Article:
I’ve written previously about my distaste for the Congressional Stop Online Piracy Act (SOPA). Blecch, this SOPA thing—just rotten. It’s a heavy-handed power grab stemming from an unholy alliance between the federal government and big media conglomerates to assert greater authority over the Internet, in the name of copyright protection. But as we’ve seen, it’s rife with potential for abuse.
This lamentable bill is co-sponsored in the House of Representatives by Rep. Tim Griffin, the Republican from Arkansas’ Second District (disappointing, as he’s been shown more commendable instincts on regulatory reform and energy policy). Meanwhile, the Senate version, the PROTECT-IP Act, is co-sponsored by Republican Sen. John Boozman of Arkansas. The House bill is slated for mark-up in the Judiciary Committee, of which Griffin is a member, on Thursday.
But is there any good news? Yes, there is (qualified) good news! Here is the (qualified) good news: the chief SOPA sponsor has amended the bill to “water down” some of the more nettlesome provisions, report the futuristic technowizards at Wired:
The original measure amounted to the holy grail of intellectual property enforcement, as it effectively gave private companies the ability to de-fund websites they alleged to be trafficking in unauthorized copyright and trademark goods — without having to get a judge’s approval.
Under the amended plan (.pdf), which was released late Monday, a judge would have to order ad networks to stop doing business with a site “dedicated” to infringing activities. Under the original proposal, a rights holder could make those demands on an ad network or payment processor and effectively kill off the site.
“That is pretty big,” said Sherwin Siy, a staff attorney with digital-rights group Public Knowledge.
The amendment, however, still gives legal immunity to financial institutions and ad networks that choose to boycott “rogue” sites.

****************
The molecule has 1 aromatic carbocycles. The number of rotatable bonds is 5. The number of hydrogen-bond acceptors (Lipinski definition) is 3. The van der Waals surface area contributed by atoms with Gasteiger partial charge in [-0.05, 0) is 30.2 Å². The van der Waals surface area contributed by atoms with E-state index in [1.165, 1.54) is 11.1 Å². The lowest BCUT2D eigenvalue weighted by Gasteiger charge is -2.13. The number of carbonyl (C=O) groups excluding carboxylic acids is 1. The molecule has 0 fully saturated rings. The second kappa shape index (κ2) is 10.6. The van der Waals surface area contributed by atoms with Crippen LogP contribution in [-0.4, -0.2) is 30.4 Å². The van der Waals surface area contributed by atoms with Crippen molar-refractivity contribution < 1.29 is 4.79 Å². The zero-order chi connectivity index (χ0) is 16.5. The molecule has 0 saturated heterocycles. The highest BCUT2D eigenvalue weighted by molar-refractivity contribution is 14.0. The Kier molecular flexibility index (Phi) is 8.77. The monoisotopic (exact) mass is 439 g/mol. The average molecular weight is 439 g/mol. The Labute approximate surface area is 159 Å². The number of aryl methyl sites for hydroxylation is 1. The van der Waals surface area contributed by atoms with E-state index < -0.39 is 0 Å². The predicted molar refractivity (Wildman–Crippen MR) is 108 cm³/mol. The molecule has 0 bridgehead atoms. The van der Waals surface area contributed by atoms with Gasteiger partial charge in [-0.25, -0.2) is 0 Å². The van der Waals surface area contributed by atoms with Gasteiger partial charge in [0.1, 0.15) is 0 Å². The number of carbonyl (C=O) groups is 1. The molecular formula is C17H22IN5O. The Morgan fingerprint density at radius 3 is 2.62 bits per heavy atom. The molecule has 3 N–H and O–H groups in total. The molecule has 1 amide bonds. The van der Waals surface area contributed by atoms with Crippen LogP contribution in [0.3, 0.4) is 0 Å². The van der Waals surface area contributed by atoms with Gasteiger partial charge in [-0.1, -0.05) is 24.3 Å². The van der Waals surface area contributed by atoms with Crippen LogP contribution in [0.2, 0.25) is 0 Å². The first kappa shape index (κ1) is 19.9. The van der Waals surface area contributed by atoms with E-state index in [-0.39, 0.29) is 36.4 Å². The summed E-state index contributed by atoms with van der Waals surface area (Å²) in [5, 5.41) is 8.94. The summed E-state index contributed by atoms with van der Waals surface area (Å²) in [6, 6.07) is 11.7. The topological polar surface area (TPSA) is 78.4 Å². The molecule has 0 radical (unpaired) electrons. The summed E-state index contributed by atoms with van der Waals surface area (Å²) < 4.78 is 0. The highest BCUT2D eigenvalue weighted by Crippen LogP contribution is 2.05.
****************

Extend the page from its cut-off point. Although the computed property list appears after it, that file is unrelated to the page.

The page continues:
Lamar’s amendments also clarify that sites ending in .com, .org and .net are not covered by the bill. Only foreign sites fall under SOPA’s wrath.
Yet the amendment still allows the Justice Department to demand that Internet Service Providers, such as AT&T and Comcast, block their customers from visiting infringing sites.
That’s a heartening development, insofar as it suggests SOPA backers recognize the massive head of steam the bill’s opponents have worked up. Clearly, the opposition is making some headway, which means its time to step up the pressure. Noted: Wikipedia founder Jimmy Wales is mulling a complete Wikipedia black-out in protest to raise awareness of the bill. Jesus, these nerds play hardball.
But the fact is that while these amendments are welcome, it doesn’t change the reality that the whole SOPA/PROTECT-IP effort is misguided, at best. Let’s leave it with the Cato Institute’s Julian Sanchez: “But the problem with SOPA and PROTECT-IP isn’t that they need to be tweaked in order to get the details of an Internet censorship system right. There is no “right” way to do Internet censorship, and the best version of a bad idea remains a bad idea.” Yes. Yes. Well said, that.
UPDATE: Via Twitter, our friend Keith Crawford (@tsudo) points us to this story about alternative anti-piracy legislation being floated by Democratic Sen. Ron Wyden of Oregon and Republican Rep. Darrell Issa of California: The Online Protection & Enforcement of Digital Trade (OPEN) Act.
Initial response from some high-profile SOPA opponents, like the Electronic Frontier Foundation, appears positive, if measured. There’s also a helpful website, Keep the Web Open, with a draft of the OPEN Act’s text; comparisons showing how it stacks up to SOPA and Protect-IP; and opportunities for you to sound off, because that’s what you do. Check it out.